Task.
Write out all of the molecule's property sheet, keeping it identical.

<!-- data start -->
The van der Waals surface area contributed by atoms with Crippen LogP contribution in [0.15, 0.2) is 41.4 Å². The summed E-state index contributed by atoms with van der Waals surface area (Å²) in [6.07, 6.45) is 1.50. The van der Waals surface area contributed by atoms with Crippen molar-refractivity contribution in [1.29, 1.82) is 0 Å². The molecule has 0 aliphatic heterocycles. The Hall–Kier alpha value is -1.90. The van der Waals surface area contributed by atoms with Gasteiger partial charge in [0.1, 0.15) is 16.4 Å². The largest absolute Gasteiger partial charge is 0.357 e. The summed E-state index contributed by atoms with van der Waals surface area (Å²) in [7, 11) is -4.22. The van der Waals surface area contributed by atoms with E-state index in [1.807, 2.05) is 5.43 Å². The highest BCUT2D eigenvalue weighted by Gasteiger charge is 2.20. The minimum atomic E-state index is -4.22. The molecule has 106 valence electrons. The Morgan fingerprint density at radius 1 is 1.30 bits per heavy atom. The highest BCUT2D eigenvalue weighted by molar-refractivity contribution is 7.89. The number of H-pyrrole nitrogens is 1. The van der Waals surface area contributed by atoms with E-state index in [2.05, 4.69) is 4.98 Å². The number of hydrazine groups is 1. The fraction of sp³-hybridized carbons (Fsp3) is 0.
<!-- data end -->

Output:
The van der Waals surface area contributed by atoms with Crippen LogP contribution in [0.15, 0.2) is 41.4 Å². The summed E-state index contributed by atoms with van der Waals surface area (Å²) in [6.07, 6.45) is 1.50. The van der Waals surface area contributed by atoms with Crippen molar-refractivity contribution in [1.29, 1.82) is 0 Å². The molecule has 0 aliphatic heterocycles. The Hall–Kier alpha value is -1.90. The van der Waals surface area contributed by atoms with Gasteiger partial charge in [0.1, 0.15) is 16.4 Å². The largest absolute Gasteiger partial charge is 0.357 e. The summed E-state index contributed by atoms with van der Waals surface area (Å²) in [7, 11) is -4.22. The van der Waals surface area contributed by atoms with E-state index in [1.807, 2.05) is 5.43 Å². The highest BCUT2D eigenvalue weighted by Gasteiger charge is 2.20. The minimum atomic E-state index is -4.22. The molecule has 106 valence electrons. The Morgan fingerprint density at radius 1 is 1.30 bits per heavy atom. The highest BCUT2D eigenvalue weighted by molar-refractivity contribution is 7.89. The number of H-pyrrole nitrogens is 1. The van der Waals surface area contributed by atoms with E-state index in [2.05, 4.69) is 4.98 Å². The number of hydrazine groups is 1. The fraction of sp³-hybridized carbons (Fsp3) is 0.